There was silence, followed by embarrassed, muted laughter and much shaking of heads. Michael O’Leary, the boss of Ryanair, was addressing a lunchtime gathering of the great and good of London commerce at a charity fund-raiser.
There they were, raised, nay immersed, in wokery and do-goodery and textbook management jargon. And there was O’Leary.
He wanted to tell them why Ryanair was different, so he told a tale about how he was at the airline’s customer call centre. Someone rang up to say they wanted their money back. O’Leary listened, then said: “Which part of ‘No Refunds’ do you not understand?”
Cue the awkward gasps. There were smiles, too. Listening and watching, I got the feeling that many of those in the room, would love to behave the same — but their internal company ‘thought police’ would prevent them from doing so.
Not long after that event, I was in a queue to board a flight to Italy at London’s Stansted airport. Ryanair would do me a deal: £10 to go to the front of the line. I would still have the same seat — it wasn’t first come, first served. And the aircraft would take off at the scheduled time, but at least I would be sitting down, not standing and waiting. Talk about money for old rope. A tenner!
Also, due respect. This is a business that knows how to make money, that treats air travel with a brutal efficiency.
Ryanair is comfy in its own skin, without airs and graces. It supplies a basic service, but it works. Not for nothing is it Europe’s biggest airline.
Spend time with O’Leary and he will run through everything that is wrong with the aviation industry — how it mimics the old ships criss-crossing the globe, hence the use of titles such as ‘captain’ and uniforms with peaked caps and braid, plenty of braid.
His is a shuttle. You get on, you sit, you get off. Simple. Of course, the other, more luxurious offerings have their place, particularly on long-haul.
But Ryanair does not pretend to be something it isn’t — unlike easyJet, say, which tries to present itself as a budget airline with comfort attached. So, you might expect a carrier that operates on such a tight squeeze to head the cancellations league table. Think about it, though. O’Leary drives his company; their focus is on delivering what they say on the ticket. That’s it, nothing more, nothing less.
So, rather than be the worst, Ryanair is the best, with the fewest scrapped flights and consequently angry customers. In May, according to industry statistics, Ryanair scheduled 13,100 flights from the UK — and cancelled only three. That’s a UK sector-beating rate of 0.02 per cent. British Airways and Virgin Atlantic were almost 50 times more likely to cancel than Ryanair. WizzAir and Lufthansa were about 100 times. With KLM, 220 times. As for easyJet, it cancelled more flights than all the other airlines put together.
It's now easyJet, according to the reports, that is ground down by demands for compensation, from steaming, frequently stranded passengers. O’Leary’s lot will pay up promptly if they think the complaint is justified.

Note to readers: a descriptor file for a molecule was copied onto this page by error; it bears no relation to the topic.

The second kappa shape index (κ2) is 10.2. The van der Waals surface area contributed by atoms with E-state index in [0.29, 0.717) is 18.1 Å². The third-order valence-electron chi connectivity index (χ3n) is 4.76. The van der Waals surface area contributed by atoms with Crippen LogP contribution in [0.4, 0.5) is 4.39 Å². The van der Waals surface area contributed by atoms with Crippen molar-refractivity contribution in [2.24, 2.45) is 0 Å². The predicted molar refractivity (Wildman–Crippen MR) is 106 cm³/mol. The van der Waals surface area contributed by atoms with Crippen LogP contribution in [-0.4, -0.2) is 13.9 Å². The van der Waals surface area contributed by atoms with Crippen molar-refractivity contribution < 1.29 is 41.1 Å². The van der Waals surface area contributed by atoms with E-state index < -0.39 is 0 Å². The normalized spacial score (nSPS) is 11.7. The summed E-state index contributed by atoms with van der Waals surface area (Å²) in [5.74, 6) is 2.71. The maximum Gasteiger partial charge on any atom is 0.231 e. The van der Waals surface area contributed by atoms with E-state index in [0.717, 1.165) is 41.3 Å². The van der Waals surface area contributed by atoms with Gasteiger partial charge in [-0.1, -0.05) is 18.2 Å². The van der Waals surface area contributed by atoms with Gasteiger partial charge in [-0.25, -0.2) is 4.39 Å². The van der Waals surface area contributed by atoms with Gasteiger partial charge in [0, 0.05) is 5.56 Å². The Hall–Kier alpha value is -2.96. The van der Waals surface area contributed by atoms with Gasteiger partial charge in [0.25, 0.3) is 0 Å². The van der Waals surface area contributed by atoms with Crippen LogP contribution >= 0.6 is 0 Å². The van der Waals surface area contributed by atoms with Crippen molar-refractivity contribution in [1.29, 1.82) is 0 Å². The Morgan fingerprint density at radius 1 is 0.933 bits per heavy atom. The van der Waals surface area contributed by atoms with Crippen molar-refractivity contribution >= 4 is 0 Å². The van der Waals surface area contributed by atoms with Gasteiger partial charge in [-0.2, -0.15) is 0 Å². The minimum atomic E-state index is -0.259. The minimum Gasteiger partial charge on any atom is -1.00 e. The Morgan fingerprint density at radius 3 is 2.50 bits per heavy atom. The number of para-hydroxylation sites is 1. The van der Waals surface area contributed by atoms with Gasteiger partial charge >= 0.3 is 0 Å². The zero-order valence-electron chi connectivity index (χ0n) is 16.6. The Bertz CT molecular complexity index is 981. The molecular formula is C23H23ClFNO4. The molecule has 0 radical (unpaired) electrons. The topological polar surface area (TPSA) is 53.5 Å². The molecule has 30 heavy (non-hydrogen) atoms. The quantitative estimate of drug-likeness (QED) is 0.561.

It does not alter the fact that Ryanair is the ‘bad boy’ of airlines, the self-styled rebel, the Nick Kyrgios of operators. As with Kyrgios, they are not to everyone’s taste, and O’Leary makes no bones about that.
Enough travellers, however, are fully prepared to put with the foibles (they once tried to charge passengers for using the on-board toilet but even Ryanair had to back down on that one), including using Stansted, London’s third airport, as opposed to Heathrow.
All this does is bring into sharp relief the conditions at Heathrow, supposedly the national transport jewel. They’re regularly described as chaotic, as airlines continue to cut back and staff shortages bite. With the peak holiday season looming, they look set to worsen rather than improve.
When Covid struck, most airlines moved to make their employees redundant. The result has been that they’ve struggled to rehire sufficient staff to cope with the surge in demand once the pandemic eased. Some of those re-employed are being paid less as the companies struggle to recover losses incurred in the outbreak. Those staff are threatening strike action.
Meanwhile, a lack of baggage handlers is leading to mountains of luggage piling up. On it goes, a seemingly never-ending saga of misery. Here again, Ryanair has emerged in relatively fine shape. It’s still exposed to problems with ground staff at Stansted — an issue exacerbated by Brexit, which has driven way EU workers.
Unlike the rest, Ryanair did not lay off pilots and crews but kept them flying so they could retain their licences. Their pay was cut, but Ryanair ensured they were, as O’Leary puts it, “ready to rock and roll” once passengers returned.
Ryanair, too, is not so exposed to spikes in the price of oil, caused by Russia’s invasion of Ukraine. It had hedged most of its fuel needs for the rest of this year at $65 a barrel, before Russia’s attack.
O’Leary is no saint — his abrasiveness and harshness can grate — but there’s no denying he is shrewd. Which is why his warning that fares must rise should be taken seriously. The pioneer of low-cost travel in Europe is predicting prices will climb over the next five years.
They’ve become “too cheap”, he says. The irony in that statement is that they’re so low precisely because Ryanair is so successful. As evidence, for example, O’Leary cites the cost of the train from central London to Stansted as being more expensive than the air fare.
He expects the average Ryanair price to go up from €40 ($40.7) to between €50 to €60. That’s due to a combination of higher oil prices and increased staff costs, air traffic control fees and emission payments. Already, they are increasing — prices to popular destinations in Spain, Portugal and Greece are up this summer — but even then, they are far short of where they were 10 years ago.
They may laugh, but O’Leary is the one smiling now.